Andrey Kurkov – The Gardener from Ochakov
(Harvill Secker, 1st August 2013)
Some people see him as a latter-day Bulgakov; to others he’s a Ukrainian Murakami. Andrey Kurkov is best known for the tragicomic Death and the Penguin, which first appeared in English in 2001. The books that followed were often patchy, but always popular. The Gardener from Ochakov, originally published in Russian four years ago, is Kurkov’s eighth novel to make it into English. With a characteristic mix of realism and fantasy, it will delight fans, even if it fails to convert skeptics.
In this light-hearted time-travel adventure, Igor – young, unemployed, living with his mum – helps a mysterious gardener decipher an old tattoo. The resulting treasure hunt unearths a Soviet policeman’s uniform, which transports the wearer to 1957 and the salty, autumnal town of Ochakov on the Black Sea. Igor begins nocturnally commuting, careless of possible paradoxes, to sample the local wine, flirt with a flame-haired fish-seller and bring back flounders for breakfast. Kurkov’s women, however “mischievous”, are sketchy compared to his likeable, male drifters.
Kurkov satirises post-Soviet nostalgia, for “a country that no longer existed” and the days when you could get borshch, breaded cutlet and buckwheat for seven roubles. Igor’s best friend, Kolyan, invites him to a fancy dress party at retro-themed Petrovich (a genuine club, stuffed with vintage memorabilia) and thinks prizes like a trip to North Korea and a night in Lenin’s mausoleum sound “cool”.
As usual, Kurkov combines mundane details of life in modern Ukraine (minibus taxis, mushroom-picking barbecues, tins of sprats and bottles of moonshine) with surreal elements from thrillers and sci-fi: knife-wielding gangsters, or quantum leaps in the midnight suburbs. The plot rattles along, like a Kiev commuter train, stopping regularly for vodka, salami and salted cucumbers.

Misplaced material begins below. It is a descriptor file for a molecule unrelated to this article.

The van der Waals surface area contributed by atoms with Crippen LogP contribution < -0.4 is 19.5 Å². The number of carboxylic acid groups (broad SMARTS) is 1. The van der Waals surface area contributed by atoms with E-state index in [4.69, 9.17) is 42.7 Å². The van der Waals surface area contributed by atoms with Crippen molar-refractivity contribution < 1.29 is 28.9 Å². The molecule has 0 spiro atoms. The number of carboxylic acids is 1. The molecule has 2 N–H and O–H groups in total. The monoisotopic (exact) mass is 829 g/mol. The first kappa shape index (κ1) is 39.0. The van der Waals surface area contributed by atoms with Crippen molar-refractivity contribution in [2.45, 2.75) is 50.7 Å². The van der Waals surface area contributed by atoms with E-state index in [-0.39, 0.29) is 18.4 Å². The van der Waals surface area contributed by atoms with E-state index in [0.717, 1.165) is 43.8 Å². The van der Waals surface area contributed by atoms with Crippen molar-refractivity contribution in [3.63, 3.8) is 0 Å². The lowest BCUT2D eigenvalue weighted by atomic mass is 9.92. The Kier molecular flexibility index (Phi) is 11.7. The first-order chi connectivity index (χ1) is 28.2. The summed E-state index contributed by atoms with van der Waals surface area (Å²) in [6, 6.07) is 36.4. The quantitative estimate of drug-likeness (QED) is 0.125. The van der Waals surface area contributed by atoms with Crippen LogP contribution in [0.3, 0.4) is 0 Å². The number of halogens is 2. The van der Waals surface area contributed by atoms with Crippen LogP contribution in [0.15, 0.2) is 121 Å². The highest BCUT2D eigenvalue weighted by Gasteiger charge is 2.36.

Comparisons with Dostoevsky are too heavy for Kurkov’s absurdist adventures. Odd glimpses of The Master and Margarita (photos of naked girls on broomsticks) or Chekhov (“their neighbour was attacking an old cherry tree with a chainsaw”) are throwaway gags rather than literary tropes, although there is something Chekhovian in the melancholy humour of interconnected past and future. There could be hints of Gogol too in the policeman’s boots that accommodate the wearer, but Kurkov is quick to deflate his own seriousness. When Igor philosophises “…The past changes its shape and size to fit whoever tries it on”, Kolyan replies: “Whatever!”
Contemporary allusions and a computer-hacking subplot root the novel in the present. Igor wonders at one point whether his experiences will “be like that American film, where the same day repeats itself endlessly, driving the main character insane?” The idea that the present is “woven” from recent history is central: “as long as people remember the past it will remain alive … watching you and telling you what to do.”
Several translators have tackled Kurkov’s work, the latest and most fluent being Amanda Love Darragh. She also translated Kurkov’s last novel The Milkman in the Night featuring a sleepwalker, a sniffer-dog-handler and a woman selling her breast milk. Darragh is in her element here: she won the 2009 Rossica prize for her translation of a time-shift fantasy and recently translated a quirky novella about a wandering Bosnian cat.
Born near Leningrad in 1961, Kurkov was a journalist, prison warder, cameraman and screenplay-writer before his novels took off. Like many famous writers (from Joyce to J.K Rowling), Kurkov struggled at first; he received “hundreds of rejections” and was a pioneer in the now-trendy world of self-publishing.
It is not surprising to learn that Kurkov also wrote five kids’ books, including the bestselling Adventures of Baby Vacuum Cleaner Gosha, self-published in the 1990s. There are shades of Narnia or Alice in Igor’s encounters with a parallel world and several of his adult novels include symbolic animal characters. The Good Angel of Death, with its enigmatic chameleon, was partly a reply to nationalists who attacked Kurkov for not writing in Ukrainian.
Many other writers in Russian favour formal and intellectual experiments. Kurkov’s narratives tend to be straightforward, if meandering, although The President’s Last Love sported a jumbled, postmodern chronology. It also weirdly predicted the poisoning of a Ukranian president, just months after publication, as well as Putin’s later return to power.
Political spectres haunt the shadows behind the comedy in Kurkov’s fiction. Post-war Ochakov is full of “bandits”, but Igor prophesies: “there’ll be more in about fifty years’ time.” Contemporary corruption creates the Kafkaesque background for Kurkov’s human stories. The Gardener from Ochakov is not really about Soviet history, any more than Death and the Penguin was about the mafia; both novels are about individuals coping with circumstances they can’t fully control or comprehend.